That night, having a phone conversation with his son, he turns the TV to a showing of The Planet of the Apes. It's then that he realizes: he could get them out as a film crew. He presents it to the State Department, he flies into Iran as an associate producer on a new film scouting exotic locations. He gives each of the six a cover dealing with the movie, one's the director, one's the screenwriter, etc. And they fly back into the States as a Canadian film crew. The State Department approves this plan, begrudgingly, and Mendez forms a fake movie around a real script named "Argo", and with the help of Oscar-winning make-up artist John Chambers (John Goodman) and catty film producer Lester Siegal (Alan Arkin), the fake movie creates a life of its own. It has a script, it has buzz, it has a real production company producing it, and it even has its own office on the studio lot. Now, all that's left is convincing the six hostages to play along.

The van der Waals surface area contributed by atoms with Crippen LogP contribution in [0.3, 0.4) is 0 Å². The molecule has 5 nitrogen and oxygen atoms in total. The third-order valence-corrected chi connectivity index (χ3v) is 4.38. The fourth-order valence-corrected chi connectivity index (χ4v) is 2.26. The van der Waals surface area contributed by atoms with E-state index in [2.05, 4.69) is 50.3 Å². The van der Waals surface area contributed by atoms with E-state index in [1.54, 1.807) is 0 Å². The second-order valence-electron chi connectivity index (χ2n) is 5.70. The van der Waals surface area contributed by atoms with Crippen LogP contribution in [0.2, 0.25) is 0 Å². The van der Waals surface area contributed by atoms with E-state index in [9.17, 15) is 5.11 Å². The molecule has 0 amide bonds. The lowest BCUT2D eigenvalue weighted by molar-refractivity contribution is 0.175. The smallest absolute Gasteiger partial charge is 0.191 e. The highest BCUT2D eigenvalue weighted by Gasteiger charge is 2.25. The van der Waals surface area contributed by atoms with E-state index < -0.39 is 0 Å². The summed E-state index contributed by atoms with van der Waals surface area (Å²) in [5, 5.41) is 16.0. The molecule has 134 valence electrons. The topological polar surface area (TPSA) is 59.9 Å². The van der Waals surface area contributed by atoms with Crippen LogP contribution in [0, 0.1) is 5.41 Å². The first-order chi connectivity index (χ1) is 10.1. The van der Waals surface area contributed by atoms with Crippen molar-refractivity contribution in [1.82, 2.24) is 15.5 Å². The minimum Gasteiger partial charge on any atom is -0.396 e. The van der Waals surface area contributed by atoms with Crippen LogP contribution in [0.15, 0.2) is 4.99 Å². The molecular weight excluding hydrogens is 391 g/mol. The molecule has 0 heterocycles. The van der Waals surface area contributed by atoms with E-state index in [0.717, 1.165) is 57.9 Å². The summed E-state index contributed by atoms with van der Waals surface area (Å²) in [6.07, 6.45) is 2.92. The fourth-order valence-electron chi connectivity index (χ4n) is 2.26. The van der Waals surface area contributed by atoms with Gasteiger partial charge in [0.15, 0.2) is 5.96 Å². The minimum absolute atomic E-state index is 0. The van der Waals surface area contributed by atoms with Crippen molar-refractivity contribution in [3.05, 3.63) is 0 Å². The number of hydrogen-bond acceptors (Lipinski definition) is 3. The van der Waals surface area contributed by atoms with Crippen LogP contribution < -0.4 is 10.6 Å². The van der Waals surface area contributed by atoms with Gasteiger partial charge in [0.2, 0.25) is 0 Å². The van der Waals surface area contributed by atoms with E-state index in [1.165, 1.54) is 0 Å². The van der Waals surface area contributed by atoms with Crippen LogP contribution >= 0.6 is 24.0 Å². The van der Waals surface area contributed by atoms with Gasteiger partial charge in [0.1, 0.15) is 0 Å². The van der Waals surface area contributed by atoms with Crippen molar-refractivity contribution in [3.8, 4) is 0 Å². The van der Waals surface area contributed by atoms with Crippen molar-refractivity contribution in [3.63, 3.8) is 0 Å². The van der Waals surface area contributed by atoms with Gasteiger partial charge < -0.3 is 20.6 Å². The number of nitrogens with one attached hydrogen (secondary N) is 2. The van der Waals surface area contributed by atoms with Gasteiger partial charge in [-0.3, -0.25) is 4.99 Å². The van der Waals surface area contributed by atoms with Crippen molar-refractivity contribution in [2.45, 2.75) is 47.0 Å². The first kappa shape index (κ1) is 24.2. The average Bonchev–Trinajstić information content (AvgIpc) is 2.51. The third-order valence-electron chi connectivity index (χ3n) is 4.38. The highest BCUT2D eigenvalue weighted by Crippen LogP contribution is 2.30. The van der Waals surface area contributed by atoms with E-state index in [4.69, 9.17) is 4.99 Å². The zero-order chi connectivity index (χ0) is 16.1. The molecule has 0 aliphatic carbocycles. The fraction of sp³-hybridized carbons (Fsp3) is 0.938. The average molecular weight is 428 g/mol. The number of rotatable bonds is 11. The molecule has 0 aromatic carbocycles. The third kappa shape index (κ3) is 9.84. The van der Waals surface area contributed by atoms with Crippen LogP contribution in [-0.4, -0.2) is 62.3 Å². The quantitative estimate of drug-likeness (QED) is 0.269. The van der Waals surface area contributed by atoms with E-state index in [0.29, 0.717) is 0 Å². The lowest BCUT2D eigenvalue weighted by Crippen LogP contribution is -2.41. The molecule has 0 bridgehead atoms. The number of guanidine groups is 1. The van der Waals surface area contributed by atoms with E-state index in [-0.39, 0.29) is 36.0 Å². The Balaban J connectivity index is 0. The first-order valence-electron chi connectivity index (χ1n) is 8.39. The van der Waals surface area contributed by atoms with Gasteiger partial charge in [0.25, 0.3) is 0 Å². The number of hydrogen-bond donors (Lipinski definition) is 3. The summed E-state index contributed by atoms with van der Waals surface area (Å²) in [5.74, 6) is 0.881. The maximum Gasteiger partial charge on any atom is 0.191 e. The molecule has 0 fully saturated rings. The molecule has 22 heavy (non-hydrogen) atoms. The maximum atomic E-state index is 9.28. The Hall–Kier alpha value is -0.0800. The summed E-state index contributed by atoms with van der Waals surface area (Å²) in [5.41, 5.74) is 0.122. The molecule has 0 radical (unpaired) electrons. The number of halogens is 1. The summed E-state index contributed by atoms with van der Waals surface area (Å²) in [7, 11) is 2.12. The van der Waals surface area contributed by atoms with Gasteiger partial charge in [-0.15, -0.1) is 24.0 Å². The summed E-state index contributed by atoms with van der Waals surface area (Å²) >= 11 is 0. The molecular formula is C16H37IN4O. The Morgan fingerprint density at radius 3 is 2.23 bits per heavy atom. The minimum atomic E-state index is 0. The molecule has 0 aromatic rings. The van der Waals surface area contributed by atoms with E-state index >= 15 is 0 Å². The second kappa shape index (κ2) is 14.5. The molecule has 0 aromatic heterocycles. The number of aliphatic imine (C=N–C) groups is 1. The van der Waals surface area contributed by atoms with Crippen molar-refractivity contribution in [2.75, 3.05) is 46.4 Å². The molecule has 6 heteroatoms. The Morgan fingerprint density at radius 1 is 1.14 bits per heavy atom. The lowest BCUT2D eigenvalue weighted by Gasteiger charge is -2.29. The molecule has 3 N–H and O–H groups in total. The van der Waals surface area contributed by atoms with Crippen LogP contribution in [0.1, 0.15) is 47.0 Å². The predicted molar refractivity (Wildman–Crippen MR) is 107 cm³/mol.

There are moments within Argo that are so tense that it challenges the best of Hitchcock or Peckinpah or Scorsese. When confronting the increasingly abrasive and unflinchingly militant forces looking to find them, it's hard not to feel major anxiety. Which is saying something considering that history has told us what the end is already. The understandably skeptical hostages don't really come into major play in the film until the second half. This is the moment when the film switches from standard but entertaining Hollywood fair, into excruciatingly suspenseful thriller, and a lot of that comes from these characters. What is perhaps Affleck's best directorial decision, Affleck the actor tones down his own acting work to a whisper-y kind of performance that allows all of the more colorful ones to fill in the spaces.